Depression and diabetes in children and adolescents

Research output: Contribution to journalReview articlepeer-review

23 Scopus citations


Purpose of review: Diabetes and depression are each public health concerns. They frequently co-occur, compounding complications of each disease. This review provides recent information regarding the mechanisms of association between the disorders and the availability and effectiveness of interventions for youth with diabetes who are depressed. Implications for primary care physicians are considered, particularly in relation to recognition of depression, and also to preventive strategies that increase the patient's self-efficacy (evidence-based confidence in his/her ability to manage diabetes) and serve as protective factors in the development of depression. Recent findings: Depressive symptoms are strongly associated with diabetes complications. To date, no studies have tested effectiveness of interventions with depressed youth with diabetes. Clinical trials with adults have shown the effectiveness of pharmacotherapy, but those with more complications show the least improvement, and health gains do not persist. In the absence of other data, these findings suggest that it would be prudent to identify and treat comorbid depression in children with diabetes early in the course of their illness, before medical complications develop. Summary: Primary care physicians are in an important position to recognize early signs of depression in youth with diabetes and refer them for treatment. Furthermore, the literature provides numerous strategies that can be employed by primary care doctors that may enhance diabetes management as well as protect against depression.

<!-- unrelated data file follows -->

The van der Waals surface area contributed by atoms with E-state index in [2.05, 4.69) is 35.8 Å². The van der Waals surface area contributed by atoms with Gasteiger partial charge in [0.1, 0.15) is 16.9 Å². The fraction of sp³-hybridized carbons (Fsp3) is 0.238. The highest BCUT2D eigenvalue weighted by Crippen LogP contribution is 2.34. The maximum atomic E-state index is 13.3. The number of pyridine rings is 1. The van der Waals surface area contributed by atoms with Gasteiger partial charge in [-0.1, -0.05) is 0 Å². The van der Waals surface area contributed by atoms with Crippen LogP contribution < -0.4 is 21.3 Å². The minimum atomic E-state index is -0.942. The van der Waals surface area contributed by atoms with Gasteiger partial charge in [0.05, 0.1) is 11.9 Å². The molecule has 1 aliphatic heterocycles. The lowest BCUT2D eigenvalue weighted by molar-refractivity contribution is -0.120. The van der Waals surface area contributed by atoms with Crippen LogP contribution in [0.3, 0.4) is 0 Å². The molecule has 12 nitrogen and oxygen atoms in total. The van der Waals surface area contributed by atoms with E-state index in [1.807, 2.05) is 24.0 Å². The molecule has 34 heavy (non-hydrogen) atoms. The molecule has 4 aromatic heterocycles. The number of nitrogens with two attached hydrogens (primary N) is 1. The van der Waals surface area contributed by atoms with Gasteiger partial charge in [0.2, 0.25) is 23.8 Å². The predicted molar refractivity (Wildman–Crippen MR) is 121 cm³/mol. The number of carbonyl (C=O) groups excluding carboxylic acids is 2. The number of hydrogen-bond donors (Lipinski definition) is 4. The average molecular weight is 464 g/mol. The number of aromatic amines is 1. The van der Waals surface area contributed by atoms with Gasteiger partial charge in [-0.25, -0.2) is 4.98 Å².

Original languageEnglish (US)
Pages (from-to)626-631
Number of pages6
JournalCurrent opinion in pediatrics
Issue number5
StatePublished - Oct 2005


  • Chronic illness
  • Depression
  • Diabetes
  • Psychosocial function

ASJC Scopus subject areas

  • Pediatrics, Perinatology, and Child Health


Dive into the research topics of 'Depression and diabetes in children and adolescents'. Together they form a unique fingerprint.

Cite this